Three Bethel Park High School students have done wonders for a local business’ rental division.

Seniors Emily Ashton, Leah Hartman and Martina Tatalias have doubled the rental business at Evey True Value hardware and Rental since they started working there the day after the school year ended.

“They’ve performed admirably,” said Andy Amrhein, owner of the business at 5779 Library Road, Bethel Park. “The store’s rental business has increased by more than 50% in just two months.”

The three students became involved with Evey through their membership in the DECA club at Bethel Park High School. DECA is an international organization that prepares students in marketing, finance, hospitality and management.

“We go to different competitions throughout the year and come up with a marketing project or business project to help out a business in the community,” Ashton explained. “Some are pretend, and some are an actual real-life project.”

This one, definitely, is a real-life project.

Amrhein said he has been involved with DECA for 30 years in many capacities. However, this is the first time he has given DECA students a paid job at his store.

“The one thing that I see with a lot of the teams, or a lot of the senior students is they have great programs,” Amrhein said, “They always win regionals. They always win states. When it comes to nationals, the groups that have real projects compared to make-believe projects always do better. I got to know these three young ladies this year. They were so dynamic, and I wanted to see what we could do to bring a national trophy to Bethel Park.”

He hired the students and presented them with a budget of $40,000 to increase the store’s rental business.

“With that budget, we’re able to do all of the promotions and marketing that we want to do for the rental side of the business,” Tatalias said.

It has been a success.

“They’re taking what they’ve learned from the classroom to the real world and implementing it,” Amrhein said. “They are firing on all cylinders from promotions to social media.”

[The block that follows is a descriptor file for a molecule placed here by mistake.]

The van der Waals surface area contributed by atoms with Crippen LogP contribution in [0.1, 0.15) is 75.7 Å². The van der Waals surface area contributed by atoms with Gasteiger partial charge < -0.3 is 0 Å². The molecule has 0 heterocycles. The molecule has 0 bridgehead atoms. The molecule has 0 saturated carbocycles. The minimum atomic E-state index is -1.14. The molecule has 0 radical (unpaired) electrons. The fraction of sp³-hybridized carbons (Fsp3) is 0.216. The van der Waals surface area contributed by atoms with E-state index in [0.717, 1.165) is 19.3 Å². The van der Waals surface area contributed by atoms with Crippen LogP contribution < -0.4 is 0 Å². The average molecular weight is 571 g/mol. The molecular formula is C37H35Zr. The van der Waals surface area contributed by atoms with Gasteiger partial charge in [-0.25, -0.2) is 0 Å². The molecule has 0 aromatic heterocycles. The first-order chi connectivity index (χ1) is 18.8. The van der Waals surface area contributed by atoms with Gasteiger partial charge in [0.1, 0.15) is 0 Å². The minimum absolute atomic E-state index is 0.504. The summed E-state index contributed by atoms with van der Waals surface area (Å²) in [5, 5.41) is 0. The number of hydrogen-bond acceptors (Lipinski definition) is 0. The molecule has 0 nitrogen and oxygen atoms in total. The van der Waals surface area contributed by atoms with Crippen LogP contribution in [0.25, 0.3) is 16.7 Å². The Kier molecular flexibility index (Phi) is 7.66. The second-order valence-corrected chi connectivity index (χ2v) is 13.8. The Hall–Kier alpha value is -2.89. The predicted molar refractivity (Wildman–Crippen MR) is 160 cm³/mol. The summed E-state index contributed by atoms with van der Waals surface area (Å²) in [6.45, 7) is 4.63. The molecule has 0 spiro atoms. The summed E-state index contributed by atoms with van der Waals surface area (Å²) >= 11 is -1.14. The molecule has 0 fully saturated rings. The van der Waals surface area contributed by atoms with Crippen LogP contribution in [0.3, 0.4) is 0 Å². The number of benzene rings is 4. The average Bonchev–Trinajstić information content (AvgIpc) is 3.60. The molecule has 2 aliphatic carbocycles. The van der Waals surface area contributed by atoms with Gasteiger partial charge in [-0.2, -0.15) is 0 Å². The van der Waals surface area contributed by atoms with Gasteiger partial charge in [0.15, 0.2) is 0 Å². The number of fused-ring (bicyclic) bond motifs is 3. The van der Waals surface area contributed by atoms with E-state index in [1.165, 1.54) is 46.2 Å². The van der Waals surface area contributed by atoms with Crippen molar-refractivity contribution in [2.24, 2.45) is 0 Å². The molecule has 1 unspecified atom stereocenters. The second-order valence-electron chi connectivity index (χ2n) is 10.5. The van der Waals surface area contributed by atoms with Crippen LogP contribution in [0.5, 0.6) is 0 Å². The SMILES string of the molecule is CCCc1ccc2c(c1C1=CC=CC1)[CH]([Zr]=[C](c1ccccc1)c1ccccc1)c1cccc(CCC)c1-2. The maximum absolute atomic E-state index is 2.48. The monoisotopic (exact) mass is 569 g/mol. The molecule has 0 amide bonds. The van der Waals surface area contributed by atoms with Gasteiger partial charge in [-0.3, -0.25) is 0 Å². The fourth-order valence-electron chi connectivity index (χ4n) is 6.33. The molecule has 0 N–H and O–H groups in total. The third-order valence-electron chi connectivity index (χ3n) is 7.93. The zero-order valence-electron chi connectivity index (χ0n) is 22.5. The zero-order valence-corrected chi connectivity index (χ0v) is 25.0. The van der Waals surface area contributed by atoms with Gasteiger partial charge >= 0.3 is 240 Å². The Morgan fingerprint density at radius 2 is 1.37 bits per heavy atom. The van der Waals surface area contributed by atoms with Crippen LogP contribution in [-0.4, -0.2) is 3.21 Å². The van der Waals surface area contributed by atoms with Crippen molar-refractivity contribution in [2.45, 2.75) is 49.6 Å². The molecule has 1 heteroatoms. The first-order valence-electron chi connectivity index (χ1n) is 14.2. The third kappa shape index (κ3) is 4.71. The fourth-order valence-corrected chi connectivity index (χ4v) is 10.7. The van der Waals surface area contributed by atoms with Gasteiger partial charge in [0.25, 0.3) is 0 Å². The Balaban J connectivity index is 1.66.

Evey True Value Hardware and Rental has been in business for about 70 years, but the rental component has been in operation for about 12 to 15 years.

The students have been learning every aspect of that business, such as how to use the equipment and how to market that equipment and the business.

They have promoted it in many way, such as at community events, and on three radio commercials a day on Pittsburgh radio for three months.

There also will be a show chronicling their journey through their participation in the state DECA competition on BPTV, Bethel Park’s cable television station.

“We’re following their trail through the real-life project, but we want to include them actually doing the project in front of a judge,” Amrhein said. “We’re going to actually record them making their presentations in front of the judge.”

Their work on the business’ website has flourished. In July alone, there were 3,351 views on the store’s rental website,

“It’s been great,” Ashton said. “I’ve been able to meet a lot of new people and interact with a lot of business owners that I probably wouldn’t have been able to until college. I’ve been happy to see the business side of the rental business.”

“I’ve enjoyed it a lot,” Hartman added. “I got to learn more about the business. Hearing about how Evey True Value helps around the community has been inspirational. It makes me want to be here and help out.”

“This has been something that I never could have imagined I’d be able to do in high school,” Tatalias said. “We build off of each other with our ideas. It makes the whole process a lot easier. If one of us can’t be at something, we can count on the other two.”

They will continue to work for the store once school starts.

The work they are doing will serve as the project they will present at a state DECA competition in Hershey in February. If they place in the top four in the state, they will advance to a national competition in April in Orlando, Fla.

One thing is certain, they’ve been successful in their first venture in the business world.

“There’s zero disappointment,” Amrhein said. “It’s been off the charts.”

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